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Nursing-home entrepreneur Tom Clarke is the owner of Massachusetts-based Lenox Healthcare, Inc. the second-largest privately owned nursing-home chain in the country. Clarke's company is at the forefront of a trend in which nursing-home care is evolving from a smattering of mom-and-pop enterprises to a hugely profitable national industry.
Clarke began building his empire in 1990, after he was dismissed by Berkshire Medical Center in Pittsfield when the western Massachusetts hospital accumulated tens of millions of dollars in debt following an expansion into the nursing-home market, according to an article in the Boston Business Journal.
Clarke swiftly built a sprawling, 16-state nursing home empire worth $400 million. According to financial documents prepared by Lenox Healthcare and filed with the Commonwealth of Massachusetts Department of Public Health, the company's growth strategy appears voracious. Company ledgers show that Lenox acquired at least 36 nursing homes in 1996, either buying the buildings outright, or buying the business and its license, and leasing the building. In 1997, Clarke acquired another 17 nursing homes in California. Clarke's acquisitions around the country have been financed through a crazy quilt of limited partnerships, financing corporations, and acquisition trusts with names such as Stockbridge Investment Partners Inc., Pinellas Healthcare Investors Inc., Walkulla Acquisition Inc., and Monterey Investments, Inc. Most of the holding companies are either wholly or majority-owned by Clarke and his wife, Linda.
Like Clarke's other California nursing home investments, the Mill Valley Healthcare Center was owned by Lenox Healthcare Inc., 100 percent owned by the Clarkes. The California homes were each structured as independent entities, limiting liability to the assets of each individual home.
Lenox's strategy appears to be one of classic, 1990s-style leveraging. While apparently profitable enough to fuel a stunning expansion drive, the strategy hasn't been without drawbacks. A $100 million lawsuit filed in Florida, for example, charges that a Lenox subsidiary there, York Hanover, failed to provide such basics as hot meals and clean sheets to its elderly patients.
The bottom-line strategy appears to also have had immediate practical effects at the Mill Valley Healthcare Center, which rapidly spiraled downward after it was bought by Lenox.
Almost as soon as Lenox took over the home in 1997, the facility suffered an exodus of employees, residents say. For the types of wages ordinarily paid at nursing facilities such as Mill Valley Healthcare, workers simply could not afford to live in Marin County.
Lenox acknowledged the problem in a memo to patients and family members a year after it took over the home. "Since acquiring the operating rights of Mill Valley Healthcare Center on March 1, 1997, Lenox Healthcare Inc. has experienced great difficulty in recruiting full-time staff members to care for our residents," read the letter, which was printed on Lenox letterhead and included the tag line "Lenox Healthcare Inc.: Caring for People."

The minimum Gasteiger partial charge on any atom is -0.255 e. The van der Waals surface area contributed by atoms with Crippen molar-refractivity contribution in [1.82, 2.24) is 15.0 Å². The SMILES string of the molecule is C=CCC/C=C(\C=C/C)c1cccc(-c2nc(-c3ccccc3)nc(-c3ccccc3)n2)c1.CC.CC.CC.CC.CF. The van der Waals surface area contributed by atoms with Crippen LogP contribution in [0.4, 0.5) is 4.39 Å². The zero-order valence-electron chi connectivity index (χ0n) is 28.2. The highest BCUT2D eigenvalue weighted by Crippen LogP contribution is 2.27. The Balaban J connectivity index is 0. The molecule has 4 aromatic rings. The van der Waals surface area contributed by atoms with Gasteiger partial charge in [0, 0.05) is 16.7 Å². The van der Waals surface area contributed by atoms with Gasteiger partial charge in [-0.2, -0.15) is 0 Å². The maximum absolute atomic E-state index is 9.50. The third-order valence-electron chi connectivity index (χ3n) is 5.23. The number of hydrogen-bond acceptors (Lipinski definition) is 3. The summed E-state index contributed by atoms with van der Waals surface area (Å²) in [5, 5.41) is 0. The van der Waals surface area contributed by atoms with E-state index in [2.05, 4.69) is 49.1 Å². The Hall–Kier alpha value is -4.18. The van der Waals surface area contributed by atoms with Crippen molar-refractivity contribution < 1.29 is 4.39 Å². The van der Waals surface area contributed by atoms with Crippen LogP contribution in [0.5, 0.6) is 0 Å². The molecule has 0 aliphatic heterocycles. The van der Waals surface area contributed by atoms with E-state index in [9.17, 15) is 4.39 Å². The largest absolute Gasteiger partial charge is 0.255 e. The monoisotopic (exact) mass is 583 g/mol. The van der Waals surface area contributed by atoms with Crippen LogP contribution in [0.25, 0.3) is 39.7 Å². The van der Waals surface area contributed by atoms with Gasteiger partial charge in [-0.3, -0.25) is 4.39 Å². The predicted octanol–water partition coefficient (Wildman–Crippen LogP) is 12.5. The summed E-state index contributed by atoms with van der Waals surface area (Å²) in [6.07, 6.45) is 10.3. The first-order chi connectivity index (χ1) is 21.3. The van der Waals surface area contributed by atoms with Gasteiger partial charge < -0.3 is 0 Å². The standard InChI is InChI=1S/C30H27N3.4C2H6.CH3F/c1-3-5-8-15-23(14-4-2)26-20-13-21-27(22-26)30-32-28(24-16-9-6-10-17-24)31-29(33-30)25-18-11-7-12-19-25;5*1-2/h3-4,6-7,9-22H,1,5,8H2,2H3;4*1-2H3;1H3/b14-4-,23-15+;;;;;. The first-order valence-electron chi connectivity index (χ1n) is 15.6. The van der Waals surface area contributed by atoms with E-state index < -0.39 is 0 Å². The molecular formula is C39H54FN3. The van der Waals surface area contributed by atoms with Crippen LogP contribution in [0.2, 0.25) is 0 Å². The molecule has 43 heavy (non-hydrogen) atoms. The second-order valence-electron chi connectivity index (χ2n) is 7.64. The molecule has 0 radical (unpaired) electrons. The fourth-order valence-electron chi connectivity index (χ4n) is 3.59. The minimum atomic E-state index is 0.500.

According to family members of former residents, the turnover immediately spawned problems at Mill Valley Healthcare Center. Patients in some cases were not fed, or were given food they could not safely eat, according to allegations in affidavits filed along with a lawsuit in 1997 that sought to stop Lenox from evicting patients. Other claims said one man's body was left dirty with feces; and several patients became speckled with bed sores because workers weren't turning them frequently enough. Some were left unbathed. Others were improperly medicated, the affidavits say.
"It is deeply disturbing to see the level of care here deteriorate so badly. Every day, it seems, there is a new nurse or employee taking care of us. Many of the good staff, who were also friends, have left. I do not know who will be caring for me tomorrow or whether the care will be provided," lamented former Mill Valley patient Elfriede Pennington in a court affidavit. "If I were not mentally alert, asking questions, and looking after my own care, I would probably have suffered greatly from mistakes made here."
"I saw a man die right in front of my eyes," she says. "One man was in his room facing the door. He was coughing, and then I walked and looked at him and he didn't look good, but how am I supposed to know that he's choking or whatever? I said something to the nurse and they finally went in and they're running around to look for oxygen, but they didn't have the mask with the oxygen, and they couldn't find the mask. Finally they find the mask. By the time they found the mask, the man was gone. While they were trying to get him going, some guy was trying to pound on his heart. The nurse said, 'Let's call 911,' but another nurse said, 'Let's wait.' Finally they called 911, but by the time the Fire Department got there, he was gone. The fireman said to me, 'You'd better get your mother out of this hellhole.' "
In October 1997, eight months after Lenox had bought the home, the state Department of Health Services inspected the facility and found it had too small a staff and inadequate food service. Restraints were being improperly used on patients, the inspection found, and there was insufficient treatment of bed sores. A follow up visit in April, 1998 showed that Lenox had not corrected the problems.